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Gryphon Resources Updates on Exploration Progress at Arizona Lithium Project

Gryphon Resources Inc. (OTC Bulletin Board: GRYO) today reported progress on its Arizona lithium project.

Project Manager Nick Barr commented: "Initial project due diligence and research has confirmed current land holdings are well positioned to explore for potentially economic concentrations of brine-hosted lithium. Project planning thus far has benefited from a large data base of well log data, academic research and government funded studies detailing gravity, structure, geology and sedimentation history of the immediate area. Work to date, does verify that the core of the project area is situated very near or within the deepest portion of a Pliocene-age lake basin. This is supported by a series of water wells in close proximity and on either side of the property, all showing highly elevated lithium. Additionally, Boron, a recognized pathfinder element for lithium, is also anomalous in well water test data. More importantly, log data from a well within about 2 miles documents approximately 82 feet of nearly pure sodium chloride/calcium sulfate evaporite, which is one the thickest intercepts recognized within the basin."

Barr continued: "The source area for the lithium enriched brines is currently thought to be from nearby, aerially extensive exposures of tertiary volcanic rocks. Several studies of basin stratigraphy do indicate that the previously closed lake basin would have been directly down drainage of this volcanic terrain. Felsic volcanic rocks adjacent to the Clayton Valley, Nevada brine deposits, are documented in assay data as being anomalous in lithium. Also potentially significant, are a series of geologically young, graben subsidence faults, noted in the literature and falling right within the project area. Recent conceptual work in evaporite basins does suggest basin sediment faulting may facilitate remobilization of brines, and subsequent concentration at favorable structural traps. This conceptual model approach is presented in exploration models used in study of Nevada evaporite basin brines."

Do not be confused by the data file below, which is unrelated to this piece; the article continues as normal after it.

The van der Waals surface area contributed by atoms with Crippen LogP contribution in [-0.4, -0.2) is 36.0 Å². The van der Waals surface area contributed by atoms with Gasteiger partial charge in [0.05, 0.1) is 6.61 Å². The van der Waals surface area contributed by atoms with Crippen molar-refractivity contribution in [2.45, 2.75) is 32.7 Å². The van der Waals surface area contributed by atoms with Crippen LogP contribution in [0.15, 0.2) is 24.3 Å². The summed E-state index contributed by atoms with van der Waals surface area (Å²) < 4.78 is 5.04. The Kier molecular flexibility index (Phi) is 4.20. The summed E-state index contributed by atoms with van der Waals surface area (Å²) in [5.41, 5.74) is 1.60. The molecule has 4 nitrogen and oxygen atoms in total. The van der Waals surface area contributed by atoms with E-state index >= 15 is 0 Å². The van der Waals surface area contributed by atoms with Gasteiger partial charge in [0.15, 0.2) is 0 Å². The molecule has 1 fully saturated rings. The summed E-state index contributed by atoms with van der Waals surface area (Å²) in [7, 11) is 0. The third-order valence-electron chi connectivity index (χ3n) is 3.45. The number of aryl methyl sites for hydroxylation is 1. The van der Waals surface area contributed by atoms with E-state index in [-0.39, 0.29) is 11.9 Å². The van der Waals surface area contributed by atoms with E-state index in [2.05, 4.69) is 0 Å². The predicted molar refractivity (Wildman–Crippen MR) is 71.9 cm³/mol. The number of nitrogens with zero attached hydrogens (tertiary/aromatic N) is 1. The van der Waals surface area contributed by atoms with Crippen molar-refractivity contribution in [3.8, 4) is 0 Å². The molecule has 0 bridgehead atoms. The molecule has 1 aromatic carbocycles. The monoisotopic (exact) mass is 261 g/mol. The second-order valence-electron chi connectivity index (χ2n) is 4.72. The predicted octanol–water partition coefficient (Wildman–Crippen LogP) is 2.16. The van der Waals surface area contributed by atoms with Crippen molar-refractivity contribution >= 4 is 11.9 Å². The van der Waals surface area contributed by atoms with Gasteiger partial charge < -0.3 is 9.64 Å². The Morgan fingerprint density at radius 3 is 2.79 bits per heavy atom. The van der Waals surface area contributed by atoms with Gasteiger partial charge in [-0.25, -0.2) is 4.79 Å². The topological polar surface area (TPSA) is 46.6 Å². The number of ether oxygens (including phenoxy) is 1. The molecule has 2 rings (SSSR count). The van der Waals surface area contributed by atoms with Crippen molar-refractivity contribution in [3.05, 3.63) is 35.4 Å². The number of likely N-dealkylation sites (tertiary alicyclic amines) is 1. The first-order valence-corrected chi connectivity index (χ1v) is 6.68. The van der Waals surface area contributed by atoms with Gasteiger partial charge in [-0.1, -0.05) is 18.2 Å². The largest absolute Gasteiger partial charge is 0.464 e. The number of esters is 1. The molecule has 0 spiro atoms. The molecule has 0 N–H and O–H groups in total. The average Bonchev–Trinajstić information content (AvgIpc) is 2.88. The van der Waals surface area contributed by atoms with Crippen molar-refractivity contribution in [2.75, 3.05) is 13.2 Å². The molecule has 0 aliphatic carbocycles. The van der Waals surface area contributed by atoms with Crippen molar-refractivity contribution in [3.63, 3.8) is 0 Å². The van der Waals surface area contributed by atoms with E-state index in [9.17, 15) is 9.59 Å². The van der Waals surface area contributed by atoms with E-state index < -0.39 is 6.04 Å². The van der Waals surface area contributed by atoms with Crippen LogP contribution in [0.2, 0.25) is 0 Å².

Barr further commented: "At the present stage of project planning, a simple exploration model approach has been adopted which is based on the concept that the thickest accumulation of evaporite brines will host the highest concentration of lithium. Unique properties of concentrated brine include low density and high conductivity/low resistivity. Based on these parameters, a consensus among geophysical consultants supports that electromagnetics should be effective in delineating evaporite horizons. Several studies do highlight the successful use of Controlled Source Audiomagnegtotellurics ('CSAMT') for recognition of brine horizons. We also believe gravity surveys will also be valuable in basin studies, as it defines the sediment/bedrock contact and serves to locate the low point of closed basin drainage. It is at this loci, that the greatest brine accumulations should be found. Gravity can also useful to delineate contact and structures in the underlying basement rocks."

President and CEO Alan Muller followed up: "Gryphon's current project approach will be to utilize a large, regional gravity data base available from the United States Geological Survey ('USGS'). Work is in progress to enhance this data base by adding additional gravity survey points in key areas. Bids are presently being solicited for this anticipated work." Muller concluded, "Based on our work to date, we have established some viable sampling targets and have confidence we've formed a realistic working plan. We hope to report further news in the near future."

Lithium is used for batteries, specialty glass, lubricants, pharmaceuticals and lithium alloys. Lithium ion (Li-ion) batteries have become the rechargeable battery of choice in cell phones, computers, hybrid-electric cars and electric cars. Manufacturers from GM and Ford to Toyota and Mercedes-Benz have all announced plans to build Li-ion battery powered cars. Demand for lithium-powered vehicles is expected to increase fivefold by 2012. The domestic automotive industry must secure a lithium source to supply the next generation of hybrid-electric and electric vehicles. Over 60% of cell phones and 90% of laptops use lithium batteries. The worldwide market for lithium batteries is estimated at over US$4 billion per year.


Gryphon Resources Inc.

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